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Jeroen W. Pluimers on .NET, C#, Delphi, databases, and personal interests

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Archive for July 5th, 2012

Dear fellow programmer. If you aren’t experienced doing multi-threading, please don’t!

Posted by jpluimers on 2012/07/05

Recently I was asked to investigate a performance problem with a certain .NET application.

The first error I got when getting the app to build in Visual Studio 2010, and then run it was like this:

System.ComponentModel.InvalidAsynchronousStateException was caught
  Message=An error occurred invoking the method.  The destination thread no longer exists.
  Source=System.Windows.Forms
  StackTrace:
       at System.Windows.Forms.Control.WaitForWaitHandle(WaitHandle waitHandle)
       at System.Windows.Forms.Control.MarshaledInvoke(Control caller, Delegate method, Object[] args, Boolean synchronous)
       at System.Windows.Forms.Control.Invoke(Delegate method, Object[] args)
       at UI.Splash.SetStatus(String status) in C:\...\Splash.cs:line 395
       at UI.Menu.Main() in C:\...\Menu.cs:line 4275
  InnerException:

Someone built their own splash logic with multi-threading.

Funny that today, this got answered on StackOverflow by mgiemultithreading – TMonitor synchronization / Application.ProcessMessages – Stack Overflow.

Though that is a Delphi link (and points to the nice libraries AsynCalls and OmniThreadLibrary), the most important link it contains is to Borland Newsgroup Archive :: borland.public.delphi.internet.winsock :: Re: Disconnect TIdHttp in thread.

That sounds like a Delphi link too, but the subtitle “‘Ways to get into avoidable trouble with threads, V1.2′” hints the essence: it is a post that describes in an environment-agnostic way how to avoid multi-threading problems.

Recommended reading!

Anyway: Building multi-threaded code is hard. Even harder fleshing out all the corner cases and potential error conditions.

No matter what kind of programming environment: If you have not done lots of multi-threaded programming, then please don’t do it yourself: go ask someone that does know how to do it. Or better, try to avoid it.

I try to let libraries to the handling of multi-threading for me, if I use multi-threading at all, as others are far better at this than I am.

–jeroen

Posted in .NET, C#, C# 1.0, C# 2.0, C# 3.0, C# 4.0, C# 5.0, Delphi, Development, Java, Software Development, VB.NET, VBS, Visual Studio 2010, Visual Studio and tools, WinForms | 6 Comments »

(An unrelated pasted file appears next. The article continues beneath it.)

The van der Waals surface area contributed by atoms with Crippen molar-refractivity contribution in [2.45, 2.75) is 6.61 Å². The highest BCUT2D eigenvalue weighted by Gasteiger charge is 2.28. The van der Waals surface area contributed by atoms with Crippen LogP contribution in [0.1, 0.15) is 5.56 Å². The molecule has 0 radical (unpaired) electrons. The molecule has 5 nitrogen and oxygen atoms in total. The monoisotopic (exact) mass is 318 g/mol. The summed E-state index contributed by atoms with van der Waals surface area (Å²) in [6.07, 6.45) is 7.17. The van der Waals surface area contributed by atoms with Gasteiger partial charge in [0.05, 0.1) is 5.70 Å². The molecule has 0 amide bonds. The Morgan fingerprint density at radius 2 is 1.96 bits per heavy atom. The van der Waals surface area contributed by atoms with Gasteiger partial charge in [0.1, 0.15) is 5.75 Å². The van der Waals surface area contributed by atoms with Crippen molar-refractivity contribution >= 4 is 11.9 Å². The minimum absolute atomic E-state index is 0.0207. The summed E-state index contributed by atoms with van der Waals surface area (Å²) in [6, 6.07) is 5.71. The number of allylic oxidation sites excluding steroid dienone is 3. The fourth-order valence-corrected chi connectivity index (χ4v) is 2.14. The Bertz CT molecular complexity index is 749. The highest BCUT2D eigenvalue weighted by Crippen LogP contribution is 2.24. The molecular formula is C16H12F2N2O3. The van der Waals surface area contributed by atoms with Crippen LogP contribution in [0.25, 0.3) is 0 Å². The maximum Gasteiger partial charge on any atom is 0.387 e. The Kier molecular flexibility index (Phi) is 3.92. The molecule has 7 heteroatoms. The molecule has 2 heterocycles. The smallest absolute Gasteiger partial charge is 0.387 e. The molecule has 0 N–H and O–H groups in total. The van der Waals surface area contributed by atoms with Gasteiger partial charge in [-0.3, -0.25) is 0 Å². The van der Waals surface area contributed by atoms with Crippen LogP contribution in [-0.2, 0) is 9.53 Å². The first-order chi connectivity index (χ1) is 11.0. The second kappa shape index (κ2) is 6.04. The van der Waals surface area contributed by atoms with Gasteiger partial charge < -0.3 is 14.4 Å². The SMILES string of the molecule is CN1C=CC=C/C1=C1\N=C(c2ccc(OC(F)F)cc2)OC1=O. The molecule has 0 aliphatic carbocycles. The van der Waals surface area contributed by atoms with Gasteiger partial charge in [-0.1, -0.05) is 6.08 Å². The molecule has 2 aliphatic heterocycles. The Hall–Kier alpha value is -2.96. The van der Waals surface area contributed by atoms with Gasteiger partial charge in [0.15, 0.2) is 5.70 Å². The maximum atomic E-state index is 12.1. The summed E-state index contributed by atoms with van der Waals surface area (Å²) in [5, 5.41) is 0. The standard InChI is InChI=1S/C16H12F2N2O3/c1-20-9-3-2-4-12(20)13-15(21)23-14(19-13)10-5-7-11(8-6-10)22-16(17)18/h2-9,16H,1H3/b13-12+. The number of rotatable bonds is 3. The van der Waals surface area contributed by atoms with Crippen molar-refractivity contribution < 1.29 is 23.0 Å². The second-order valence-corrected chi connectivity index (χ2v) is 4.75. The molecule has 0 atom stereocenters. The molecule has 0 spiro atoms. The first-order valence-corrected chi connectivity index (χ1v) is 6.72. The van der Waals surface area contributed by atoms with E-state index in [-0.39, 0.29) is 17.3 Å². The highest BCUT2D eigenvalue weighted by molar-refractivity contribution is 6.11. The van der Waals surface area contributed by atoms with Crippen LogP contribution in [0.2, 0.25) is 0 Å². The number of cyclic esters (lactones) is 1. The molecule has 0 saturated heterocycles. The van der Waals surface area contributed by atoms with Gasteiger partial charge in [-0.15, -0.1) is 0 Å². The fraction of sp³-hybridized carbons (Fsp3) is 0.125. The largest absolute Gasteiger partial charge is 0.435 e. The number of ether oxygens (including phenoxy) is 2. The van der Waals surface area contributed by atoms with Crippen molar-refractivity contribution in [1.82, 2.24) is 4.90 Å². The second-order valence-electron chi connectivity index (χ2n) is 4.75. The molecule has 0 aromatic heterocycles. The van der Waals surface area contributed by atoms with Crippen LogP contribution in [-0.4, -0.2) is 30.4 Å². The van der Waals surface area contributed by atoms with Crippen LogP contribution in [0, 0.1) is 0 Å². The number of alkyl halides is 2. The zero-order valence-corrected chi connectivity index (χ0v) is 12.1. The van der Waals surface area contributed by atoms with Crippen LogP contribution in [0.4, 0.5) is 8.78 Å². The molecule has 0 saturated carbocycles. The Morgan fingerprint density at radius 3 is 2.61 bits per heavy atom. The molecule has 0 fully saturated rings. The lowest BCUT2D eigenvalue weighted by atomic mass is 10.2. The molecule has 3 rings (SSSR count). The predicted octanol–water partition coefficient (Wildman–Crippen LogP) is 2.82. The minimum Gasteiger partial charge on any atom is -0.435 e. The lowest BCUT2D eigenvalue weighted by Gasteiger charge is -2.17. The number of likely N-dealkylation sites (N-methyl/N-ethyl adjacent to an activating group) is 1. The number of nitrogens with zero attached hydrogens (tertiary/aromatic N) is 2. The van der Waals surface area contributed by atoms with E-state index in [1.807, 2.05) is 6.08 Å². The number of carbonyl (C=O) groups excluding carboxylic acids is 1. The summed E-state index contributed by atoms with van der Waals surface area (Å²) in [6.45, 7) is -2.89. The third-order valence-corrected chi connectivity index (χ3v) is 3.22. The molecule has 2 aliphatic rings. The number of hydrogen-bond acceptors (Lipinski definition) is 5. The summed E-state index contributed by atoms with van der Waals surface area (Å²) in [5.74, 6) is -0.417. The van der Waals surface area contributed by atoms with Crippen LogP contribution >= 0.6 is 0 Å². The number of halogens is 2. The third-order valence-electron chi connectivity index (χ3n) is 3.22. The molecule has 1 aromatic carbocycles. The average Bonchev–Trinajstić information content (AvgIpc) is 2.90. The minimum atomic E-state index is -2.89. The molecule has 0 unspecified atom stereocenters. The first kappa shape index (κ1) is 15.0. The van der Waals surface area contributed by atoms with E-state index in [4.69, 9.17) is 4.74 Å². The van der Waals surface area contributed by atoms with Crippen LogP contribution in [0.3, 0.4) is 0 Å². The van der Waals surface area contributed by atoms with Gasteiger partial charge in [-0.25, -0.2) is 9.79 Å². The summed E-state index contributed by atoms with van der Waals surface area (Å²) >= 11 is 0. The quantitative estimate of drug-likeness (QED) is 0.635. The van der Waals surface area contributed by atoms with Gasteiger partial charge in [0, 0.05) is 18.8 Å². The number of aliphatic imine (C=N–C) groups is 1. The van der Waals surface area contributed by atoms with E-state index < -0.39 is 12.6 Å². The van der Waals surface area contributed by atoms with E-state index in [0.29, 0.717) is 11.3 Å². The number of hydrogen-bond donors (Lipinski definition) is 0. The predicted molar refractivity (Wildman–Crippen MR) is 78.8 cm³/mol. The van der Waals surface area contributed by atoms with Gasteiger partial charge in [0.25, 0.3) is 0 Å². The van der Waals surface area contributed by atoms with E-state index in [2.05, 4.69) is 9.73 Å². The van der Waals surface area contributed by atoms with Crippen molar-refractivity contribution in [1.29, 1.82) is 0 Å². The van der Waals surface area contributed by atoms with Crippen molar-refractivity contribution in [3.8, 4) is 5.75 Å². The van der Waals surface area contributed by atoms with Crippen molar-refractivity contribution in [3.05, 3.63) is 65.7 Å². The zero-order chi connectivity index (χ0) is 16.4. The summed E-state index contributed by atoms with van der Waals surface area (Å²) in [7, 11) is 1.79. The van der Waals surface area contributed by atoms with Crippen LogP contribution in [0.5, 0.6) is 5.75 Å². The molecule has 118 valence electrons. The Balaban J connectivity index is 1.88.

.NET/C# – finding the attribute values for an assembly

Posted by jpluimers on 2012/07/05

For some version management features, I needed to find the attribute values of loaded assemblies. Googling around, I didn’t find many nice solutions. In fact the solutions I found didn’t work well (AssemblyName is not an Attribute!), and/or contained lots of duplicate code, or uses RegEx and other string comparisons (lesson: if you can do it with either string comparison or proper type checking, use the latter). Below is the code; here some explanation:

  • It uses a C# translation of the RetrieveLinkerTimestamp function found through Jeff Atwood (Coding Horror) which was published by Kevin Gearing and determines the linker timestamp from the PE Header. It corrects the time into your time zone. The C# version has two overloads (one with an Assembly parameter, the other with a string filePath), and the latter now contains some exception handling just in case you pass it nonsense.
  • The RunOnAssemblyAttribute generic method takes a T parameter of type Attribute, then runs the Action<T> action if that attribute is found in the Assembly assembly. It retreived the attribute using the Assembly.GetCustomAttributes method.
  • When a null parameter is passed, it gets the information from the executing assembly (if you want it to be another one, just change the code if you want it to)
    An alternative way of getting the executable name is at the very bottom: you need it when your assembly is loaded from an unmanaged application (GetEntryAssembly then returns null)
  • The constructor runs it on all known assembly related attributes in the System.Reflection namespace, calling RunOnAssemblyAttribute with an action that fills the property for each existing attribute (you wish all those attributes would have a Value property, but their property names are specific for each attribute). For non existing attributes, the default property values are used (which incidently are the default values for those attributes anyway).
  • There are a couple of casts (for instance AssemblyNameFlags) as the underlying attribute contains a constructor with that parameter (in this case AssemblyFlagsAttribute), but stores it in an integer without providing a cast property. Maybe there should be proper type checking; that is left as an exercise…
  • The constructor also fills a couple of non attribute properties – AssemblyName – LinkerTimestamp
  • The Name property is derived from the AssemblyName.Name property if it exists

Read the rest of this entry »

Posted in .NET, C#, C# 3.0, C# 4.0, C# 5.0, Development, Software Development | Leave a Comment »

 
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